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Authors: Anita Mills

Tags: #Fiction, #Romance, #General, #Historical, #Regency

Secret Night (29 page)

BOOK: Secret Night
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The puppy whimpered. Easing her body from beneath Hamilton's arm, Elise turned to pick the animal up. It wriggled and snuggled beneath her chin as though it sought its mother. She held it close, stroking its soft fur absently, thinking of the man beside her, remembering the intensity of the passion between them.

She'd not meant to let him stay—that had been the rum, she supposed. No, she wasn't being truthful, and she knew it. She'd wanted him to hold her, to ease the ache of loneliness, the terrible fear she felt. But most of all she'd wanted to feel again the heat of his desire, the ecstasy his body gave her.

She was a sinful, wanton woman. She knew that also. And yet as she'd lain beneath him, panting, writhing to slake her own desire, it had seemed so right to be there. As though that were at least part of what she'd been
made for.

Somewhere, a clock broke the night silence, striking the hour of four. Startled, the puppy broke free to fall horn the bed, and it fled to seek refuge underneath. Outside, the watch called out, "'Tis four of the clock!" loudly, repeating it thrice, as though there was someone awake to hear him.

Elise turned over, peering through the darkness into Patrick's face, wondering if his head ached also. Very gingerly, she touched his forehead, then traced downward with her fingertip over his straight, even nose, his sensuous lips, and his nearly perfect chin. His breath paused momentarily, then resumed its rhythm.

"You are awake, aren't you?" she said softly.

For answer, he caught her arms and rolled her over him. She squealed in surprise and tried to pull away, but his arms held her. Very deliberately, he nuzzled her neck, then eased his body lower to afford him access to her breasts. As her hair fell like a silken curtain over him, the warm scent of lavender enveloped him.

She was going to tell him her head hurt, but as his tongue touched her nipple, it tautened, and she forgot everything but the sensation there. His lips closed around it, teasing, sucking. As she shivered from the spreading heat, his hands moved over her bare shoulders and back, his fingertips barely touching her. She arched above him, savoring the feel of his mouth on the breast, his body hardening beneath hers.

"Let me love you again ere I have to go," he whispered hotly against her bare skin. As he spoke the words, his fingers slid between them to find the wet softness there.

"Ohhh," she moaned.

Now there was no heaven nor hell, only the exquisite pleasure centered beneath his hand. As he stroked, her whole body seemed to crave what he did to her. Closing her eyes, she threw her head back, and as he tasted first one breast, then the other, she moved with abandon. And when he withdrew his hand, her cry of disappointment dissolved into a long, low moan as he guided himself inside.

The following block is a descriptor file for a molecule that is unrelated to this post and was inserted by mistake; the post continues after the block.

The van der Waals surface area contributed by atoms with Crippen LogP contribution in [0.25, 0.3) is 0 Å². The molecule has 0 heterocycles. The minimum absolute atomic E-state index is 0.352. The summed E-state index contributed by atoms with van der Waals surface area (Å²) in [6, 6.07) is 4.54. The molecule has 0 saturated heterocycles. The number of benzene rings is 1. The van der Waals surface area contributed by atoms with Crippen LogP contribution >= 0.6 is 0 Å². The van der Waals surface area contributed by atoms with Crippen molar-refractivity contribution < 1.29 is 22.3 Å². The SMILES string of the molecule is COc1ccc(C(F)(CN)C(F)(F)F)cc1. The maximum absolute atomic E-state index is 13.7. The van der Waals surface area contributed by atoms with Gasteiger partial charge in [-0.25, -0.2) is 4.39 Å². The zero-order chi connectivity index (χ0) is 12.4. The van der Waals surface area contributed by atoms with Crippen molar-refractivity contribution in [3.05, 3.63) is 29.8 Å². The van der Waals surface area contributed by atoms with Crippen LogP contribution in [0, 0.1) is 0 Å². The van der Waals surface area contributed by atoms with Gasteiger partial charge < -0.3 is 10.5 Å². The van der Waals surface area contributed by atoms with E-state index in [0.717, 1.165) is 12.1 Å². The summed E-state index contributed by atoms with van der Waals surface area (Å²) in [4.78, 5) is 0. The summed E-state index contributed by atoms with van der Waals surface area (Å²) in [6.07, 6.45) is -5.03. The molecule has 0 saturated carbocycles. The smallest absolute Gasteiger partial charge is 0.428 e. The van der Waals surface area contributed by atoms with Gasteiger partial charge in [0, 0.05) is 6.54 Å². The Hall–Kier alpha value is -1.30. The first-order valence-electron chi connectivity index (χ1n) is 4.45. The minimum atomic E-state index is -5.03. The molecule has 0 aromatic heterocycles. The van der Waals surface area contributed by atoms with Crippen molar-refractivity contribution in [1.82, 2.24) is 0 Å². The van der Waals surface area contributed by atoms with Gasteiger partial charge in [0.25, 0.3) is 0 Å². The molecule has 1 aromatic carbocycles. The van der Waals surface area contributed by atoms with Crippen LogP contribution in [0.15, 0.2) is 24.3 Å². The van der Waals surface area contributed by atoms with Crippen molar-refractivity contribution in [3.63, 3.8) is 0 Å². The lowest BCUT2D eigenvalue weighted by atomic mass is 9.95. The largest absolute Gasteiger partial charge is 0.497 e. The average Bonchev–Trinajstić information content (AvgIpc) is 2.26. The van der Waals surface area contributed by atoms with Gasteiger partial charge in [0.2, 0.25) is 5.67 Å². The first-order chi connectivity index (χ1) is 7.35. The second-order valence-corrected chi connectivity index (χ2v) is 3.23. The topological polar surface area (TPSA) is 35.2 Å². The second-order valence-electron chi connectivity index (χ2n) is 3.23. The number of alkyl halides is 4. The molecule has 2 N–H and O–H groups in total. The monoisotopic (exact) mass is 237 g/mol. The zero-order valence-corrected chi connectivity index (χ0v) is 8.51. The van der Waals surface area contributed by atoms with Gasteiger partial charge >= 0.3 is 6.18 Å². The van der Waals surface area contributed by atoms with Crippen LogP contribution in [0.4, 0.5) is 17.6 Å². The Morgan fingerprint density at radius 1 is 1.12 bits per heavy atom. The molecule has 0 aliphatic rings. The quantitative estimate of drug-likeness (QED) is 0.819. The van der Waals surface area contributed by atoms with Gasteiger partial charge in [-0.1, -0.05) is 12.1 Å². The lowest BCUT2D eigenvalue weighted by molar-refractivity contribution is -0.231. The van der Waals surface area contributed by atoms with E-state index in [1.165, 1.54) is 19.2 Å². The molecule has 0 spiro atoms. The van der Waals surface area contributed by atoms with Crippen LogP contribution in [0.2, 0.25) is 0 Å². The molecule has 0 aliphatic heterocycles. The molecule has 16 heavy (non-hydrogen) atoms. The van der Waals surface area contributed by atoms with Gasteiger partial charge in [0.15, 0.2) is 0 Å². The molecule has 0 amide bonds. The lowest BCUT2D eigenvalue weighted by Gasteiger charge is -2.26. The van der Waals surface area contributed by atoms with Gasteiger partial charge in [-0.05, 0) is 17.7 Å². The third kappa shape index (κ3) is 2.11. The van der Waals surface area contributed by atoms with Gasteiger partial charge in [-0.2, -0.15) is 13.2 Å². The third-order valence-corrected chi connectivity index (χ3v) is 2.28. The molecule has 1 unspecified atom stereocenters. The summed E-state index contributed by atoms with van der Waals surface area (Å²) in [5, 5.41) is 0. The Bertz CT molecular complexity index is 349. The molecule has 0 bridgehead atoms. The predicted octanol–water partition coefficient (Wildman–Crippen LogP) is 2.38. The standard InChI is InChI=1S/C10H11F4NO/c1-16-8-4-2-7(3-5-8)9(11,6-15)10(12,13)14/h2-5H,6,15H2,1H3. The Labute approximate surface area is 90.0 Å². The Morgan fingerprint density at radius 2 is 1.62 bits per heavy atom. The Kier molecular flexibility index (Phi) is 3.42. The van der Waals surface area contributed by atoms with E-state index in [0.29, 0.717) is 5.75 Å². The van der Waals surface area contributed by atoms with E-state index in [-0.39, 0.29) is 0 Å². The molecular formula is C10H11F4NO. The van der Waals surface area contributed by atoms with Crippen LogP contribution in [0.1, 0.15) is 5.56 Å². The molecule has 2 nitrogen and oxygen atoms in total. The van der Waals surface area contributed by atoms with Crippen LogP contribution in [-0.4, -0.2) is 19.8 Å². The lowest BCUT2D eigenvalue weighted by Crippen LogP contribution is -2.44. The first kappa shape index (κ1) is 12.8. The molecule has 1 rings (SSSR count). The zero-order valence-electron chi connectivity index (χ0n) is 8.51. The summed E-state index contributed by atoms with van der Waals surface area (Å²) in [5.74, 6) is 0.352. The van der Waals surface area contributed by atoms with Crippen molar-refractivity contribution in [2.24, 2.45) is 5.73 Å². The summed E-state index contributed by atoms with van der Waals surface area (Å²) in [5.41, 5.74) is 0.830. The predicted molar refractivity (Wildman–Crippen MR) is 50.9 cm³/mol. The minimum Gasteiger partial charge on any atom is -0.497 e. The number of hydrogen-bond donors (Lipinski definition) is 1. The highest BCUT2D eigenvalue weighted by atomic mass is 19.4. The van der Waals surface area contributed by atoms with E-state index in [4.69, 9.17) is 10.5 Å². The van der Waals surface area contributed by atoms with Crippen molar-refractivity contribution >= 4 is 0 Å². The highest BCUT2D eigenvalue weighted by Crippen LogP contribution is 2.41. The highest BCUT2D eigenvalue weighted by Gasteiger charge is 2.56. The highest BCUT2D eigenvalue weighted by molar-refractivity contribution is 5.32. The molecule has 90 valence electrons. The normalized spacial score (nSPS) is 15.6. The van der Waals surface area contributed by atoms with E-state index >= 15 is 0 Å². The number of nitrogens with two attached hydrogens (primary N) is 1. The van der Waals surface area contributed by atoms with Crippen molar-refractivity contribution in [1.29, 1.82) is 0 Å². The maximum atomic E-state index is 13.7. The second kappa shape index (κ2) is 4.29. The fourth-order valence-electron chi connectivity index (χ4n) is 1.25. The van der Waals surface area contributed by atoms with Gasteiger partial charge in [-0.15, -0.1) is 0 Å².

She moved her hips eagerly, taking rather than giving, luxuriating in the feeling of power he gave her. Beneath her, he bucked and thrashed, straining, driving harder to stay inside as she sought almost frantically to ease the unbearable, aching need within her. Her breath came in gasps, and her whole body seemed wet with her effort. Finally, he grasped her hips, holding them while she came, and the shudders of her ecstasy carried him home.

She was still, silent now, and as the lavender-scented veil of hair lay like silk over his face, he sought to regain control of his breath. His arms came up to hold her, imprisoning her over his chest.

She lay there, her head just above his heart, listening to the beat of it, nearly too exhausted to move. One of his hands smoothed her hair where it fell over her shoulder, stroking it tenderly.

"Don't get off," he whispered. "I could stay like this forever."

His words were scarce out when the doorknob rattled, and Molly called inside, "Was ye wan tin' me ter take the dog? I thought I was hearin' the creature trying ter get out." She jiggled the knob again. "Ye got yer door locked, miss!"

Patrick put a warning finger over his lips, and Elise nodded. "It is all right," she called back. "I was but frightened—and I did not want her to wander."

"But yer Button was a-crying—I guess it must've wakened ye."

"She's all right also. Go on back to bed, and I'll take care of her. In a little while, I shall take her outside."

"Aye. I thought she was a-bringing the house down about ye," the maid muttered.

They listened as Molly padded back up the stairs to the
servants' quarters, then Elise reluctantly rolled away from Patrick. As he reached for her again, she shook her head.